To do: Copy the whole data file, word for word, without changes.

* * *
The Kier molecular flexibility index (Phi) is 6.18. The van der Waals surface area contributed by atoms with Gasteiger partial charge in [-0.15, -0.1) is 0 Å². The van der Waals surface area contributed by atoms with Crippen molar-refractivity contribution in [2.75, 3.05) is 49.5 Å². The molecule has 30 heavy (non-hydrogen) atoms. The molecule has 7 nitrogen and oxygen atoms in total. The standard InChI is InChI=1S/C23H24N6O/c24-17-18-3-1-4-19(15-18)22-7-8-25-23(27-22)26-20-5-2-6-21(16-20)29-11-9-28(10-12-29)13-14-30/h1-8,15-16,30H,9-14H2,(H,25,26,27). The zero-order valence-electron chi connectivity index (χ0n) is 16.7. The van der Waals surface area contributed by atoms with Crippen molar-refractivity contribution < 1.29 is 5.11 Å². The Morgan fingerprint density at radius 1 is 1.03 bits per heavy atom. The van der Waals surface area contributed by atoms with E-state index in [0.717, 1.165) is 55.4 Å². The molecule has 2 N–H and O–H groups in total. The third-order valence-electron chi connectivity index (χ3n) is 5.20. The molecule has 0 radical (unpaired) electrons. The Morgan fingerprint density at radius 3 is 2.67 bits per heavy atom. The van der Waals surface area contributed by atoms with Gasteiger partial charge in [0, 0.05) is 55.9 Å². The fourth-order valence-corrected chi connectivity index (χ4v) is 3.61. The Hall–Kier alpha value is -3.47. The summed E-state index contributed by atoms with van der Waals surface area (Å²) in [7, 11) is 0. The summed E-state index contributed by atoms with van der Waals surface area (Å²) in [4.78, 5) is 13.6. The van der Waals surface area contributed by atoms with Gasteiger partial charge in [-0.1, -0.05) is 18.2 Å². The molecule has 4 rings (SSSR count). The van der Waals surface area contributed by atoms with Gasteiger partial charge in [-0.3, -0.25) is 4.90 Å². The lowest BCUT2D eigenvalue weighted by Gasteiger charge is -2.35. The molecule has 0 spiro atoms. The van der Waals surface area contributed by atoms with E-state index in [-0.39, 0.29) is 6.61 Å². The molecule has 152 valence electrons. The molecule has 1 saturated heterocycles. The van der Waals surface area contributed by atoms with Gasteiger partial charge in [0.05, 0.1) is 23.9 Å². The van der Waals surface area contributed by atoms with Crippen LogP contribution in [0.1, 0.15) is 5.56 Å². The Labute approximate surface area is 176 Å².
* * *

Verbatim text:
The Kier molecular flexibility index (Phi) is 6.18. The van der Waals surface area contributed by atoms with Gasteiger partial charge in [-0.15, -0.1) is 0 Å². The van der Waals surface area contributed by atoms with Crippen molar-refractivity contribution in [2.75, 3.05) is 49.5 Å². The molecule has 30 heavy (non-hydrogen) atoms. The molecule has 7 nitrogen and oxygen atoms in total. The standard InChI is InChI=1S/C23H24N6O/c24-17-18-3-1-4-19(15-18)22-7-8-25-23(27-22)26-20-5-2-6-21(16-20)29-11-9-28(10-12-29)13-14-30/h1-8,15-16,30H,9-14H2,(H,25,26,27). The zero-order valence-electron chi connectivity index (χ0n) is 16.7. The van der Waals surface area contributed by atoms with Crippen molar-refractivity contribution < 1.29 is 5.11 Å². The Morgan fingerprint density at radius 1 is 1.03 bits per heavy atom. The van der Waals surface area contributed by atoms with E-state index in [0.717, 1.165) is 55.4 Å². The molecule has 2 N–H and O–H groups in total. The third-order valence-electron chi connectivity index (χ3n) is 5.20. The molecule has 0 radical (unpaired) electrons. The Morgan fingerprint density at radius 3 is 2.67 bits per heavy atom. The van der Waals surface area contributed by atoms with Gasteiger partial charge in [0, 0.05) is 55.9 Å². The fourth-order valence-corrected chi connectivity index (χ4v) is 3.61. The Hall–Kier alpha value is -3.47. The summed E-state index contributed by atoms with van der Waals surface area (Å²) in [7, 11) is 0. The summed E-state index contributed by atoms with van der Waals surface area (Å²) in [4.78, 5) is 13.6. The van der Waals surface area contributed by atoms with Gasteiger partial charge in [-0.1, -0.05) is 18.2 Å². The molecule has 4 rings (SSSR count). The van der Waals surface area contributed by atoms with Gasteiger partial charge in [-0.3, -0.25) is 4.90 Å². The lowest BCUT2D eigenvalue weighted by Gasteiger charge is -2.35. The molecule has 0 spiro atoms. The van der Waals surface area contributed by atoms with E-state index in [-0.39, 0.29) is 6.61 Å². The molecule has 152 valence electrons. The molecule has 1 saturated heterocycles. The van der Waals surface area contributed by atoms with Gasteiger partial charge in [0.05, 0.1) is 23.9 Å². The van der Waals surface area contributed by atoms with Crippen LogP contribution in [0.1, 0.15) is 5.56 Å². The Labute approximate surface area is 176 Å².